Who Chooses Charter Schools?
By Del Stover
It’s not hard to understand why Marlene Gonzalez decided to take her son out of the Camden, N.J., school system. Young Christian was safe enough in his neighborhood elementary school, but his mother kept hearing of low test scores, student bullying, and occasional violence in the city middle and high schools he’d eventually be expected to attend.
Meanwhile, she’d heard talk of a charter school with an eight-hour school day and 200-day school year program that promoted extensive after-school activities, support for families, a safe and orderly school environment, smaller class sizes, and a goal of a 100 percent graduation rate and college placement for all.
It was just the educational setting Gonzalez wanted for her son. So she applied to the LEAP Academy University Charter School. After four years on its waiting list, she got the call for Christian to enroll-- and not a minute too soon, in her mind.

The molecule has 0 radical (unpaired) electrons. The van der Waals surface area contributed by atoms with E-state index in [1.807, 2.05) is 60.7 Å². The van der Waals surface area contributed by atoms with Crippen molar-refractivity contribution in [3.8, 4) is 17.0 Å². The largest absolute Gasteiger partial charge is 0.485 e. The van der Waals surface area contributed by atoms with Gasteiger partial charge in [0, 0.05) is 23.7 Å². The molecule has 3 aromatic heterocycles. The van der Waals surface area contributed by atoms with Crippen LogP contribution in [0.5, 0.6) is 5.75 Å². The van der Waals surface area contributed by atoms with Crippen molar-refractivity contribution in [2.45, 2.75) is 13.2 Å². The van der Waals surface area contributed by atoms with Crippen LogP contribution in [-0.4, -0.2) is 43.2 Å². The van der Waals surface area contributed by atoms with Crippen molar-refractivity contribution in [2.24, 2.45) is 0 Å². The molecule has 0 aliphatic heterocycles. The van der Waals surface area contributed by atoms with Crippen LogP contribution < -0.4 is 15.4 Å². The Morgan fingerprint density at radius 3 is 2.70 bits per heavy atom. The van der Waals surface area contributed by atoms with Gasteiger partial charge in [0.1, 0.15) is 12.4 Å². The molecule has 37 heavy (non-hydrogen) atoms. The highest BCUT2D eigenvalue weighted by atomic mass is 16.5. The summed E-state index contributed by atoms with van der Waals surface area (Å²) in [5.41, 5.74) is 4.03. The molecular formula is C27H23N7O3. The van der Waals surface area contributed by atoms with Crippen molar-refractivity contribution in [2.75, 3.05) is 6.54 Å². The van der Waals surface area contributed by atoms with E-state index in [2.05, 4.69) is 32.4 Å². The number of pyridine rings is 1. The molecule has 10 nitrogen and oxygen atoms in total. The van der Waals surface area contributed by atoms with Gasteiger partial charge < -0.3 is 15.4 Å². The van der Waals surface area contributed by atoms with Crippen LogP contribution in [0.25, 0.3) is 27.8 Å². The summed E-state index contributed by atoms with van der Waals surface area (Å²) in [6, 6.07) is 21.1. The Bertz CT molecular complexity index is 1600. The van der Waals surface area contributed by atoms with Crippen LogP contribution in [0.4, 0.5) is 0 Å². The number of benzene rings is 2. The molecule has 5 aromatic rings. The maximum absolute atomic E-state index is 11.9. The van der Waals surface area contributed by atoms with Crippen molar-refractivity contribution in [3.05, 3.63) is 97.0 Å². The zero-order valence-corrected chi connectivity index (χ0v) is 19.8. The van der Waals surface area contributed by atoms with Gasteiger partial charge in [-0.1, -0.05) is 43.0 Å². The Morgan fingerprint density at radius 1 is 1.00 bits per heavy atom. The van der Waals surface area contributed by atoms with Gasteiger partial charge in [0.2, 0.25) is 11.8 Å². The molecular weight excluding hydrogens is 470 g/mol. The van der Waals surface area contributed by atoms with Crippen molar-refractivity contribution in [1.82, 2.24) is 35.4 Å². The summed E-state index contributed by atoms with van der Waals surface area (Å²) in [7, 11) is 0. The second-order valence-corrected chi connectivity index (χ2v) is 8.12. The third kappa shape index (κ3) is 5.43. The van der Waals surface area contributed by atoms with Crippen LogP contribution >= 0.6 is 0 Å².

“One of my worries was him going into middle school,” she says. “The schools within Camden are tough.”
Not just tough-- but troubled. With a high unemployment rate and an average household income of less than half of the state average, Camden is a profoundly poor and struggling city-- and its schools pay the price for the social woes that surround its children. Take Camden High, for example, which once was named one of the most “persistently dangerous” schools in New Jersey. More than 60 percent of its students never graduate, and only 42.6 percent test as proficient on the state’s high school language arts exam, while only 19.4 percent score as well on the math exam.
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